Karl H. Hofmann and Sidney A. Morris

The Structure of Compact Groups
A Primer for the Student - A Handbook for the Expert

de Gruyter Studies in Mathematics, Volume 25
1998. 17 x 24 cm. xvii, 835 pages. ISBN 3-11-015268-1
Second Revised and Augmented Edition, August 2006.
XVII, 858 pages, ISBN 978-3-11-019006-9 (ISBN10: 3-11-019006-0)

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Dealing with subject matter of compact groups that is frequently cited in fields like algebra, topology, functional analysis, and theoretical physics, this book has been conceived with the dual purpose of providing a text book for upper level graduate courses or seminars, and of serving as a source book for research specialists who need to apply the structure and representation theory of compact groups.

After a gentle introduction to compact groups and their representation theory, the book presents self-contained courses on linear Lie groups, on compact Lie groups, and on locally compact abelian groups. However, the thrust of book points in the direction of the structure theory of infinite dimensional, not necessarily commutative compact groups, unfettered by weight restrictions or dimensional bounds. In the process it utilizes infinite dimensional Lie algebras and the exponential function of arbitrary compact groups.

The first edition of 1998 was well received by reviewers and has been frequently quoted in the areas of instruction and research. For the present new edition the text has been cleaned of typographical flaws and some minor inaccuracies of content; it has been edited and improved in various sections. New material has been added in order to reflect ongoing research. In the process of revising the original edition, the integrity of the original section numbering was carefully respected so that citations of material from the first edition remains perfectly viable to the users of this edition.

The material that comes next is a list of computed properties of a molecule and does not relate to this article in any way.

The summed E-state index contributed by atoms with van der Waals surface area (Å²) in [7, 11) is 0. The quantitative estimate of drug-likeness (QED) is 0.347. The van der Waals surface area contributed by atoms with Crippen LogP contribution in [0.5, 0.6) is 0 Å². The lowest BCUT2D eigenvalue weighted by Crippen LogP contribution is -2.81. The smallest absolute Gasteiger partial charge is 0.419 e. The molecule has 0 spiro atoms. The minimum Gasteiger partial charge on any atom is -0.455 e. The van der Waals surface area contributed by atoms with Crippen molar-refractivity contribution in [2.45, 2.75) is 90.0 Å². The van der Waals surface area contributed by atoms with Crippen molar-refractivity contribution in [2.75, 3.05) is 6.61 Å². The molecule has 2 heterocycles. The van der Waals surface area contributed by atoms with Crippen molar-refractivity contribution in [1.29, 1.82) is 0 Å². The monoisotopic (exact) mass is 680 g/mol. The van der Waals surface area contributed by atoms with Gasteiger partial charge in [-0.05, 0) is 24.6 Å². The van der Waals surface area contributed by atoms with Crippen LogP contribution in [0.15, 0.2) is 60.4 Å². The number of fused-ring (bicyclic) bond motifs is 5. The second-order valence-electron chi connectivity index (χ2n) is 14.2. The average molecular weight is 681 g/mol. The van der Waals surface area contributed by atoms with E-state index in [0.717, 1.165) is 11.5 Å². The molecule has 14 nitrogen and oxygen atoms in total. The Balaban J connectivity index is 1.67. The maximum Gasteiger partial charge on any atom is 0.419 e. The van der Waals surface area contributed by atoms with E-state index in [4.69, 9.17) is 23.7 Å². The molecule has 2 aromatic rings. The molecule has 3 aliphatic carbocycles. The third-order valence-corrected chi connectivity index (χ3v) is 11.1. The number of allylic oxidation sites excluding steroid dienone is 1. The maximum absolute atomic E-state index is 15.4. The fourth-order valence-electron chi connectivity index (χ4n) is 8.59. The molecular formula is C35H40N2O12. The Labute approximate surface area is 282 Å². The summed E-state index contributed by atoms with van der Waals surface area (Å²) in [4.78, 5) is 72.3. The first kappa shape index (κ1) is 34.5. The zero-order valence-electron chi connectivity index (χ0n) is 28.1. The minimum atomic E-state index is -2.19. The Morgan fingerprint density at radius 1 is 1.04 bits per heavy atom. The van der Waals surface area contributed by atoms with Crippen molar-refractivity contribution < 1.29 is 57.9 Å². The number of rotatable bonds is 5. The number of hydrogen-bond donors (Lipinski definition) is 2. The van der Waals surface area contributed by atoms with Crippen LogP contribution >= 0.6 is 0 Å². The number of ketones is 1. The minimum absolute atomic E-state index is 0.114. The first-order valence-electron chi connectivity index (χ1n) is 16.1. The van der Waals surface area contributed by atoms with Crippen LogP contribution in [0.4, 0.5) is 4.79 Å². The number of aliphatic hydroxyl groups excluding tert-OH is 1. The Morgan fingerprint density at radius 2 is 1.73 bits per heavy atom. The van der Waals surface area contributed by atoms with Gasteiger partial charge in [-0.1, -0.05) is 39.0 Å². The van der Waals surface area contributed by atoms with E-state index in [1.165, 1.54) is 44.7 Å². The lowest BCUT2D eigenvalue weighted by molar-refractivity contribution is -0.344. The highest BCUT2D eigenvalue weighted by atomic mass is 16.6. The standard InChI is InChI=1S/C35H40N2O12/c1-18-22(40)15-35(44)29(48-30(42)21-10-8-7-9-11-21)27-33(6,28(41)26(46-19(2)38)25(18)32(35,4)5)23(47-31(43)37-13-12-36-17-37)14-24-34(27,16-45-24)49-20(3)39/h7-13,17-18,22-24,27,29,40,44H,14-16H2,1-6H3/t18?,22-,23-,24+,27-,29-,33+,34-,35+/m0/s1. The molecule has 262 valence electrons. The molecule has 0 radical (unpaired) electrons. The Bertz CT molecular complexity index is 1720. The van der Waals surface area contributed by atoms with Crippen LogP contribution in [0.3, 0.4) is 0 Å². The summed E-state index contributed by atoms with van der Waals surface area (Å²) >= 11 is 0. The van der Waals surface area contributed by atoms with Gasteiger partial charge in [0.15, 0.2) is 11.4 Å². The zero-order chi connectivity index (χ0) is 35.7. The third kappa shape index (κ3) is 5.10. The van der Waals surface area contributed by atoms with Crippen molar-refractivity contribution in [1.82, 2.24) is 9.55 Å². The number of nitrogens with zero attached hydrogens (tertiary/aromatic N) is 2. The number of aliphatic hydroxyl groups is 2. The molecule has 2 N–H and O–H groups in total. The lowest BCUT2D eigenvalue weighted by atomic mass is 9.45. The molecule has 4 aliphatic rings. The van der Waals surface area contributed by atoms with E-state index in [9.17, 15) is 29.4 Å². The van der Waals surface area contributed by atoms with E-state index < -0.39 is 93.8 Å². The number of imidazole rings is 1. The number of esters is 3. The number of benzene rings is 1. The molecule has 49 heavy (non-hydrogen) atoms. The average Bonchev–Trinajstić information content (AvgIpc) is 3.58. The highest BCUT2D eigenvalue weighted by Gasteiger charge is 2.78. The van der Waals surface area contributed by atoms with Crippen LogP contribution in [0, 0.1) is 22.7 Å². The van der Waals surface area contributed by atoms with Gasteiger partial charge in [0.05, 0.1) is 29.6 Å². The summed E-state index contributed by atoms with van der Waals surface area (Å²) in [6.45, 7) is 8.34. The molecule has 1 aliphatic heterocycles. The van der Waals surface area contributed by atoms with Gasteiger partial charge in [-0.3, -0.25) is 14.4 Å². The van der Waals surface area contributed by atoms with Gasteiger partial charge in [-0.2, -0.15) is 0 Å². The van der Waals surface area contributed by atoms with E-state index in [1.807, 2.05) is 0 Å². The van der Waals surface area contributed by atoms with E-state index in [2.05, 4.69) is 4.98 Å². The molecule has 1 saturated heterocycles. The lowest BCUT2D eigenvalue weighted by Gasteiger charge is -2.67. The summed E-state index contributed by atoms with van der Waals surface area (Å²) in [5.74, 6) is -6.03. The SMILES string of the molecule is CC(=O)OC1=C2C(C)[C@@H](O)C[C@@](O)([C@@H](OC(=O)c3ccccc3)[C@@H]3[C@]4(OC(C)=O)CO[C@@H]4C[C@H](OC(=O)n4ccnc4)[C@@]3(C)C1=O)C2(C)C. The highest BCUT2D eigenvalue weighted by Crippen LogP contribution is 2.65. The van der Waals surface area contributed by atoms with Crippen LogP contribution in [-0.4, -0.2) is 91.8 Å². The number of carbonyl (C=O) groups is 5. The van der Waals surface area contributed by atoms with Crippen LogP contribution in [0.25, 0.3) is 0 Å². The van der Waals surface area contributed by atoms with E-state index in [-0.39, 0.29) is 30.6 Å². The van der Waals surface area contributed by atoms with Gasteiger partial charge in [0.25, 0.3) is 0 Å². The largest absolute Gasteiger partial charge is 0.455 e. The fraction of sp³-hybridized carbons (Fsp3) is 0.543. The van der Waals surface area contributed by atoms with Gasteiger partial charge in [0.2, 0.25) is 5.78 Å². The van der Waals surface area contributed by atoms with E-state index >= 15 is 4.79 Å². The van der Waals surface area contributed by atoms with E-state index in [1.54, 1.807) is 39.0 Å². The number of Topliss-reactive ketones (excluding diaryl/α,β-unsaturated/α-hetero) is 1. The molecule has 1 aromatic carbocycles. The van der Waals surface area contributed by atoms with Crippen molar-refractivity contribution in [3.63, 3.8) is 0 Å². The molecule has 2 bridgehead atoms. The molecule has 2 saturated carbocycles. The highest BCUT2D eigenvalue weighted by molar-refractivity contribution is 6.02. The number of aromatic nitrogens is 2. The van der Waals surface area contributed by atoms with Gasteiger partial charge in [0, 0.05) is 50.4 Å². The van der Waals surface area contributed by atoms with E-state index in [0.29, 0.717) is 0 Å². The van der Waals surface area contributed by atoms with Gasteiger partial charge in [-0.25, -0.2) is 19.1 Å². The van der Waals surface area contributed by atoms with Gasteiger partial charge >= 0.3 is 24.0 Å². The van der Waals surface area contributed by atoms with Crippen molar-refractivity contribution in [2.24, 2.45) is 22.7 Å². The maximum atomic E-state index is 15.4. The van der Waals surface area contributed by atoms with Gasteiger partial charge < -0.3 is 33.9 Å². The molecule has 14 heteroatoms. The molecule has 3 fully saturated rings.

A review of the first edition of this book which appeared in the June 1999 issue, Volume 32, Page 33 of the European Mathematical Society Newsletter follows:

"This is, from several points of view, a very impressive book which aspires to become an important monograph, a reference book as well as a textbook for more advanced students. 615 pages of the main text, plus 220 pages devoted to four appendices (the index takes 37 pages), show the extent of the material the book covers. Further, it is clear from the organization of the book that the authors have much experience in presenting the subject. They have found ways of making a reader quickly familiar with parts of the theory, without requiring a lot of preliminaries. This will doubtless stimulate further, more difficult, readings in the book. There are many interesting examples and exercises (with hints if necessary) which will substantially improve the knowledge of a reader and which make the text more attractive.

At the beginning of each chapter the reader is told which prerequisites are needed and where to find them, and at the end there are references for additional reading. The authors have included many remarks, comments, and postscripts at the end of each chapter to clarify the main text, and have tried to make the book as self-contained as possible. For this purpose they have included appendices on abelian groups, covering spaces and groups, a primer on category, and selected results in topology and topological groups.

The book deals with compact topological groups, written more from the point of view of general topology than from that of algebraic topology. Nevertheless, much information about algebraic topology and homological properties of compact groups, can be found. The representation theory of compact groups is presented from a general point of view, so we cannot expect to find lists of representations of all the classical groups. Lie groups play a very important role in the whole book, but this is not a textbook on Lie groups. Not only does the book present a lot of material, but there are many results that have previously appeared only in articles. The book will probably also be useful to non-specialists in the field. If one is looking for a notion or a result, one can find and understand it without reading the book systematically from the very beginning. We expect that the book will be on the shelves of many mathematicians, as well as many students of mathematics."

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